Shape and position your business in preparation for an efficient sale
Ensure that terms, contracts and shareholders’ agreements are clear and agreed
Understand and negotiate key sale documents and provisions dealing with the apportionment of risk including confidentiality, exclusivity, warranties, disclosure letters, seller limitations, restrictive covenants, payment terms and security
Negotiate your own or others’ exit from your business
Set terms for retirement, redundancy and any end-of-employment payments
Agree ongoing shareholding arrangements
We were acting for Peter, who was retiring from the business he had set up 30 years before. One of Peter’s employees, who already held some shares, was purchasing the business; an exciting and emotional time for both of them. Funding was tight, so Peter’s accountants had helped structure the transaction and the initial heads of terms. Peter’s shares were to be partly purchased by the Company and partly by the employee. A significant proportion of the purchase monies were to be paid over a two year period.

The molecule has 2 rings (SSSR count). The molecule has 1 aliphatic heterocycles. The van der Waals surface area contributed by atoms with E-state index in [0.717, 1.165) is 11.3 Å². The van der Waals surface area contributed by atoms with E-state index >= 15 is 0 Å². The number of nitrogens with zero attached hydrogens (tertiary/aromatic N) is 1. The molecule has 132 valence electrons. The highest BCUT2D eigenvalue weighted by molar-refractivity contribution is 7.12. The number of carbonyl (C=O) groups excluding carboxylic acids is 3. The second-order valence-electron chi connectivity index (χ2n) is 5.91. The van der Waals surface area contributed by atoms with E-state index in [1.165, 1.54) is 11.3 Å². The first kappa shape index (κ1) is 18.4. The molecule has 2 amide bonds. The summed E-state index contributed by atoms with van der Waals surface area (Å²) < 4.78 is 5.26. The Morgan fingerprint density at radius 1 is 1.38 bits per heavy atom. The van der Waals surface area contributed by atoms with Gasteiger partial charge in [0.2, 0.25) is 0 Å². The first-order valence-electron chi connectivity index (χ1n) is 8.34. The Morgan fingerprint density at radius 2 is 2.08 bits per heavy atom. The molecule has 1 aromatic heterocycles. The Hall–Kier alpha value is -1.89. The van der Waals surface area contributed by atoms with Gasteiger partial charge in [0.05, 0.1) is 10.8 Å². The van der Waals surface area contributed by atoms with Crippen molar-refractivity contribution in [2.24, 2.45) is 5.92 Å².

The company law issues were complex but, by working closely with Peter’s accountants, we were able to negotiate an agreement that:
– fitted both sides’ needs both commercially and from a tax perspective; and
– provided additional protection for the money that Peter was not being paid on completion of the sale.